Netflix gets big props for having licenses for some of the bigger shows like Doctor Who and Top gear. With the latter, they even have all of the 20+ seasons (minus the first) all ready to marathon. Hulu has been bringing quite a few UK comedies and dramas over as “Hulu Exclusives” such as Rev. and Whites as of late. Other shows like Moone Boy, Misfits, and Pramface have been getting quite a bit of traction on there as well, bringing what could be considered “more obscure” shows to a new audience. Amazon Prime is the oddity here. They have some huge shows like Downton Abbey and things like Sarah Jane Adventures as well as next day purchase options for the NEW episodes of big shows. This year, I spent 2 bucks a pop for Doctor Who series 7, something that I could have pirated, but chose not to.

amazon-prime

Considering that my monthly cable bill used to run some $120, these companies are awesome. Hulu is $7.99 per month, as is Netflix, and Amazon Prime is $79.99 yearly. There are other perks for the Amazon subscription including free two day shipping on everything, so if you are a heavy Amazon user, I don’t know why you wouldn’t use this service.

Public Broadcasting Service
Public Broadcasting Service (Photo credit: Wikipedia)

Kickin’ it Oldschool

For our penultimate section I decided to bring up regular old TV, whether it be network, cable, or satellite. This is not my preferred method of watching UK TV, but it will definitely do in a pinch. For years, the Public Broadcasting Service has helped many an Anglophile get their fix. I grew up watching comedies like Keeping Up Appearances, Mr. Bean, and Monty Python just to name a few. My local PBS station still runs a Saturday block of UK TV all sponsored by some very passionate fans. Some of the videotapes they use look pretty bad now, but if you haven’t seen the show digitally remastered you will be none-the-wiser. Some PBS stations even run shows like Doctor Who and Red Dwarf, so keep an eye on the schedule. Outside of that, cable providers have a decent amount of UK TV, especially if you have BBC America on your cable plan. The problem with “regular TV” is that most US TV execs love to remake everything that is popular rather than airing the original.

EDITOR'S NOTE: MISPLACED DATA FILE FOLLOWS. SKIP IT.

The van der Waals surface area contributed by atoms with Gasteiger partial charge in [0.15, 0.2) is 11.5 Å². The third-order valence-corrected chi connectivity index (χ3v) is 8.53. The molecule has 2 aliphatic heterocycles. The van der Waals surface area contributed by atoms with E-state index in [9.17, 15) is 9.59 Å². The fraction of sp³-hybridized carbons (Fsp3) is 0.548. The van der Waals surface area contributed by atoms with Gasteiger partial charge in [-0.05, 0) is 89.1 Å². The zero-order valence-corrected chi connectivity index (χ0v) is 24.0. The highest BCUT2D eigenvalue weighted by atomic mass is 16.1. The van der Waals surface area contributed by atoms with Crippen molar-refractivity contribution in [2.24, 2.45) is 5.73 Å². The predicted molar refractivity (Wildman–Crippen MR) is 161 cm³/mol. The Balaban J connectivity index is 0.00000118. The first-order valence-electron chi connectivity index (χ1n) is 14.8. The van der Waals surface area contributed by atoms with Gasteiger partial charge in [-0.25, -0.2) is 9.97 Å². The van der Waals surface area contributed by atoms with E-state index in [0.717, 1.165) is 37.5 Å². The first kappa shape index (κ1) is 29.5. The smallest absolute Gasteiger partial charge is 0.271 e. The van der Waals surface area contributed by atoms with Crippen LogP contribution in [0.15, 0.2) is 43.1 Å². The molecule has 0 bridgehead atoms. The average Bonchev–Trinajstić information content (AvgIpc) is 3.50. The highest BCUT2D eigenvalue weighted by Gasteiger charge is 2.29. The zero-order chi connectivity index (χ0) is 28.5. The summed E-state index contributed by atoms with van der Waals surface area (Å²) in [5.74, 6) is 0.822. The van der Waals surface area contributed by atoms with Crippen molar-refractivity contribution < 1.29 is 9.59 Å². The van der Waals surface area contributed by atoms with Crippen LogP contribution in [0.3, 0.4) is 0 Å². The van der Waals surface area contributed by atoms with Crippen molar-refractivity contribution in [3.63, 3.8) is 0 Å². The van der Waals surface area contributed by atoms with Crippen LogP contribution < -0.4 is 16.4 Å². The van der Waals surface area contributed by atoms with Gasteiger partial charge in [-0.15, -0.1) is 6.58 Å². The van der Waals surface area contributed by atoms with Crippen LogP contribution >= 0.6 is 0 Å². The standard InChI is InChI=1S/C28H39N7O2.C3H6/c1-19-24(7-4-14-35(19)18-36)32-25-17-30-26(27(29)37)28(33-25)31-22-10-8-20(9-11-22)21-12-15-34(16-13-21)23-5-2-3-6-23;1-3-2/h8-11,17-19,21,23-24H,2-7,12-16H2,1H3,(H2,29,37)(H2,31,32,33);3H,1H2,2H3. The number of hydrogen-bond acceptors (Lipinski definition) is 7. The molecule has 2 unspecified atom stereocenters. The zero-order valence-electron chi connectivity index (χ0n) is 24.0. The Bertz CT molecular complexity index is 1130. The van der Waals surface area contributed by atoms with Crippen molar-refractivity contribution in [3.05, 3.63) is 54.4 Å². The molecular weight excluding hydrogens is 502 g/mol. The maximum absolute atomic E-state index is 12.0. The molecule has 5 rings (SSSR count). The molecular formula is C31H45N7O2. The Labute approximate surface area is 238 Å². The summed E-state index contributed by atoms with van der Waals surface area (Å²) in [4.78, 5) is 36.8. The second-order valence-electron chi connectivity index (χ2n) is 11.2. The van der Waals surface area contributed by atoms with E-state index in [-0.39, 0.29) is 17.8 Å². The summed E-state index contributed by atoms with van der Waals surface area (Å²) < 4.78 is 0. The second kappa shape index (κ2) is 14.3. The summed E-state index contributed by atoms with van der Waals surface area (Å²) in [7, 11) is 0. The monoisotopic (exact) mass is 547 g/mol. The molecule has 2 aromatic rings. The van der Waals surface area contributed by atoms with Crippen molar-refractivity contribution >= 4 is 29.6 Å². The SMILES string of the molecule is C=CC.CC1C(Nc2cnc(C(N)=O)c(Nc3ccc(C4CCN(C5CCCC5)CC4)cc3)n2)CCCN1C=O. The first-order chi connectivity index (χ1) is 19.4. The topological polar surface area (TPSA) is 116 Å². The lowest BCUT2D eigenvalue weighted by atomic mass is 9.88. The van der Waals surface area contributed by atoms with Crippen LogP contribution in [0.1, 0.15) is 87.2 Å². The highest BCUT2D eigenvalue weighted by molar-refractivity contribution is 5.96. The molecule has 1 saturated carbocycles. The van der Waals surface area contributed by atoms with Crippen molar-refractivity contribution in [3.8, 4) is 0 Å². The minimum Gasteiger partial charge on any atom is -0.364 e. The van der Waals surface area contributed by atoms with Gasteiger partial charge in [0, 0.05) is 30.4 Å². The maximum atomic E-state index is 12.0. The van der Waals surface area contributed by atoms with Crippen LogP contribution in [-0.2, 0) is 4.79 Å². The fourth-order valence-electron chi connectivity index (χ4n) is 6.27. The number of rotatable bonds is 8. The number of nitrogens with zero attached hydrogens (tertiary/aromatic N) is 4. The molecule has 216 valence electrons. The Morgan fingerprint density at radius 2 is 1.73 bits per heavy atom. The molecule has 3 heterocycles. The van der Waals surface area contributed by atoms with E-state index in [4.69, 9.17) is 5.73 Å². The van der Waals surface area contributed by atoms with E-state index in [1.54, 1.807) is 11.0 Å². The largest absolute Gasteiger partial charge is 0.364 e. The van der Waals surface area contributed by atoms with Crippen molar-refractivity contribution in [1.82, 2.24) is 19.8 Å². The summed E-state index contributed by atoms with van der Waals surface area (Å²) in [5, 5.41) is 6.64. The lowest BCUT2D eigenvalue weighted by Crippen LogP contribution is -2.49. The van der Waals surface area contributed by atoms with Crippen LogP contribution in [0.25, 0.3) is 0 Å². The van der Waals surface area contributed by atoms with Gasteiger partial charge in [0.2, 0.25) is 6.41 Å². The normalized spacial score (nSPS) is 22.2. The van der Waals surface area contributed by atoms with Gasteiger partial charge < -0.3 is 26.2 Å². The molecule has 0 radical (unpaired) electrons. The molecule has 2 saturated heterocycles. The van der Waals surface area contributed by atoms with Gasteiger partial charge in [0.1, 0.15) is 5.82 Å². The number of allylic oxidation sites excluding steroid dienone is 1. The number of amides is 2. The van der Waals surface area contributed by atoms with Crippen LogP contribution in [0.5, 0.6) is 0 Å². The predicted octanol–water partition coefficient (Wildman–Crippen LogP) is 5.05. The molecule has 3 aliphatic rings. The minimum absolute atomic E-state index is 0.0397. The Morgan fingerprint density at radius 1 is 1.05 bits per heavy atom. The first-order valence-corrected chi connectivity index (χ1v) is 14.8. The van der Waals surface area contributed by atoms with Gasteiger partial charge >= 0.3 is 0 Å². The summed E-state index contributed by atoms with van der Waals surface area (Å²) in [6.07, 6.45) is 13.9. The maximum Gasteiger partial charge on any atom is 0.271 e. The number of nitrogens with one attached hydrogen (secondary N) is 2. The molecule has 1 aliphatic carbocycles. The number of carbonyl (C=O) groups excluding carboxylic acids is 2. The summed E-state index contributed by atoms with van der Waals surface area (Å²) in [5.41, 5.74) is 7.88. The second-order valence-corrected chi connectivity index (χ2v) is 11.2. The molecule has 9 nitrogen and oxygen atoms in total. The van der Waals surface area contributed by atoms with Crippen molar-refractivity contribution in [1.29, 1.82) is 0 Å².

bittorrent

“By other means”